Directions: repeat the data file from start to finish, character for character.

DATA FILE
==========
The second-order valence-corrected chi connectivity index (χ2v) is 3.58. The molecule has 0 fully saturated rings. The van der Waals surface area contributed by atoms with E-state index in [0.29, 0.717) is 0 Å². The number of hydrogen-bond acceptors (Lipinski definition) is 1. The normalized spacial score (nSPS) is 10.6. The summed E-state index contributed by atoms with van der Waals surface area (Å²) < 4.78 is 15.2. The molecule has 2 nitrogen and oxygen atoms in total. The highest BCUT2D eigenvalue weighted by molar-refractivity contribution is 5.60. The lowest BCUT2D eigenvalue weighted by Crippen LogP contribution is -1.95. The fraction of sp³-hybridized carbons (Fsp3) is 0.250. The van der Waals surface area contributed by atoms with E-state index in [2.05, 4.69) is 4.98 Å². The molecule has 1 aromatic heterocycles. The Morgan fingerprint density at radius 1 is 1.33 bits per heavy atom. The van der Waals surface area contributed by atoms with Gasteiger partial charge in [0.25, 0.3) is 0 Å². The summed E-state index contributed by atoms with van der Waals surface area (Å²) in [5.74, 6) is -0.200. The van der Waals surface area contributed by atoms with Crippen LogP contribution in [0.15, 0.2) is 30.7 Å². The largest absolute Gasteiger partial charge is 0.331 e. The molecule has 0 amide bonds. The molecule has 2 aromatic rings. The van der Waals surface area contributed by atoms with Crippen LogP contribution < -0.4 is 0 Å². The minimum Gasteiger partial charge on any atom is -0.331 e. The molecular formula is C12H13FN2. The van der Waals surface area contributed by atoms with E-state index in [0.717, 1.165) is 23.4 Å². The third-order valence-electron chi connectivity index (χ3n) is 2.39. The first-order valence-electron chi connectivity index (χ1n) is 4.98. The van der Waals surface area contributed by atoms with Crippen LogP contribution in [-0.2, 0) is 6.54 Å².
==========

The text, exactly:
The second-order valence-corrected chi connectivity index (χ2v) is 3.58. The molecule has 0 fully saturated rings. The van der Waals surface area contributed by atoms with E-state index in [0.29, 0.717) is 0 Å². The number of hydrogen-bond acceptors (Lipinski definition) is 1. The normalized spacial score (nSPS) is 10.6. The summed E-state index contributed by atoms with van der Waals surface area (Å²) < 4.78 is 15.2. The molecule has 2 nitrogen and oxygen atoms in total. The highest BCUT2D eigenvalue weighted by molar-refractivity contribution is 5.60. The lowest BCUT2D eigenvalue weighted by Crippen LogP contribution is -1.95. The fraction of sp³-hybridized carbons (Fsp3) is 0.250. The van der Waals surface area contributed by atoms with E-state index in [2.05, 4.69) is 4.98 Å². The molecule has 1 aromatic heterocycles. The Morgan fingerprint density at radius 1 is 1.33 bits per heavy atom. The van der Waals surface area contributed by atoms with Gasteiger partial charge in [0.25, 0.3) is 0 Å². The summed E-state index contributed by atoms with van der Waals surface area (Å²) in [5.74, 6) is -0.200. The van der Waals surface area contributed by atoms with Crippen LogP contribution in [0.15, 0.2) is 30.7 Å². The largest absolute Gasteiger partial charge is 0.331 e. The molecule has 0 amide bonds. The molecule has 2 aromatic rings. The van der Waals surface area contributed by atoms with Crippen LogP contribution < -0.4 is 0 Å². The minimum Gasteiger partial charge on any atom is -0.331 e. The molecular formula is C12H13FN2. The van der Waals surface area contributed by atoms with E-state index in [0.717, 1.165) is 23.4 Å². The third-order valence-electron chi connectivity index (χ3n) is 2.39. The first-order valence-electron chi connectivity index (χ1n) is 4.98. The van der Waals surface area contributed by atoms with Crippen LogP contribution in [-0.2, 0) is 6.54 Å².